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Since its introduction in 2008, the Nissan GT-R has seen a steady increase of power and price almost every year, but the big news for the next-gen supercar might be an increase in production. Automotive News recently spoke with newly appointed GT-R chief engineer Kinishi Tanuma who said Nissan needs "more of a volume car." Nissan has sold a little more than 2,000 GT-Rs in the US since 2012 – 1,188 last year and 952 so far this year.

With all-wheel drive, launch control and a dual-clutch transmission, the Nissan GT-R may be easier to manage than most supercars. But that doesn't mean that dragging one on a wet strip is a good idea.

Patent and trademark filings are sort of like tasseography for those of us in the auto industry. If you know where and how to look at something, there's a lot to be figured out. Take this trademark filing from Nissan - it's similar to the Pure Drive badge found on a Versa or Sentra, but the bottom half sports the phrase "R-Hybrid." This wouldn't be remarkable if the "R" in R-Hybrid weren't the same style as the "R" in the Nissan GT-R's badge, right down to the serifs.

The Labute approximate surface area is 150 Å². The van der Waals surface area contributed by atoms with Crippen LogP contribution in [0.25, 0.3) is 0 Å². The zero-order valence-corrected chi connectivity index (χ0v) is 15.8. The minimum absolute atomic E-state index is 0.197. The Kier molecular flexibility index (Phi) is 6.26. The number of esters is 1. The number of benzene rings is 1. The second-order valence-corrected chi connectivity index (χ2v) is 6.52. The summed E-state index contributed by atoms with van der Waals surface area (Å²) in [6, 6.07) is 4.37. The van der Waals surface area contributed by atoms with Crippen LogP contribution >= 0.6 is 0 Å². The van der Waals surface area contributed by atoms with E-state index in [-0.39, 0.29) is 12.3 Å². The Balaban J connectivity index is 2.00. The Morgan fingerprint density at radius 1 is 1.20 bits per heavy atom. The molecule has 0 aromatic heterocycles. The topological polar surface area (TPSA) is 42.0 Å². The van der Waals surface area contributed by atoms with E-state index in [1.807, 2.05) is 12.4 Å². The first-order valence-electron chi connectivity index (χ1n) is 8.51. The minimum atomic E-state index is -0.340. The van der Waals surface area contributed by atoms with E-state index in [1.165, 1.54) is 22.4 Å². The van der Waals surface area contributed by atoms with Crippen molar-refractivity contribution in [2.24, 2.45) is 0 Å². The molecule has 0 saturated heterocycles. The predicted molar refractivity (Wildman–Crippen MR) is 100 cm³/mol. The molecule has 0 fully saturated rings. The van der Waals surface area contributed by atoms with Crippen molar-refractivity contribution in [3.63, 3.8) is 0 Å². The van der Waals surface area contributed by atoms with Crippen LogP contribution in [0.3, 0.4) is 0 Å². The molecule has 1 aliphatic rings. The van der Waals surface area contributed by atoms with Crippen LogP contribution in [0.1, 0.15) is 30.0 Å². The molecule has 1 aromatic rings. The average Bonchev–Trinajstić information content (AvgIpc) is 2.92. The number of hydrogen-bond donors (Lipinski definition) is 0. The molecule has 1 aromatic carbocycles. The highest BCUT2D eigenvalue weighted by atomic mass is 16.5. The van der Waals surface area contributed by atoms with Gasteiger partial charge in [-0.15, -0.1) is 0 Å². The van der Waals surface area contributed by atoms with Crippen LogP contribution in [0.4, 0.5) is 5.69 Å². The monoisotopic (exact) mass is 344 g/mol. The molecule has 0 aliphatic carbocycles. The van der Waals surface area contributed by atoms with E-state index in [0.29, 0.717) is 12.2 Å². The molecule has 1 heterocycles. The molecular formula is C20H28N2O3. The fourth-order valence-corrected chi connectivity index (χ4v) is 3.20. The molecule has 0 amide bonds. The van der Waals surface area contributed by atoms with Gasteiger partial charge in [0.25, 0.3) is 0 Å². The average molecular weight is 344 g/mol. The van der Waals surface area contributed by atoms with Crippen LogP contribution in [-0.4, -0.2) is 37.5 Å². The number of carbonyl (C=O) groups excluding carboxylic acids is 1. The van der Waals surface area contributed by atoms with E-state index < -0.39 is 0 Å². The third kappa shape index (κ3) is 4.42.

"Handbuilt by Takumi Kurosawa," a nameplate you can find on Nissan GT-R engine blocks, describes the actions of one of four takumi who build VR38 engines for the Japanese supercar. Each of Nissan's four artisans ensure that every twin-turbo V6 receives the utmost in care and feeding from the moment each component enters the clean room for assembly.

Chasing The Legend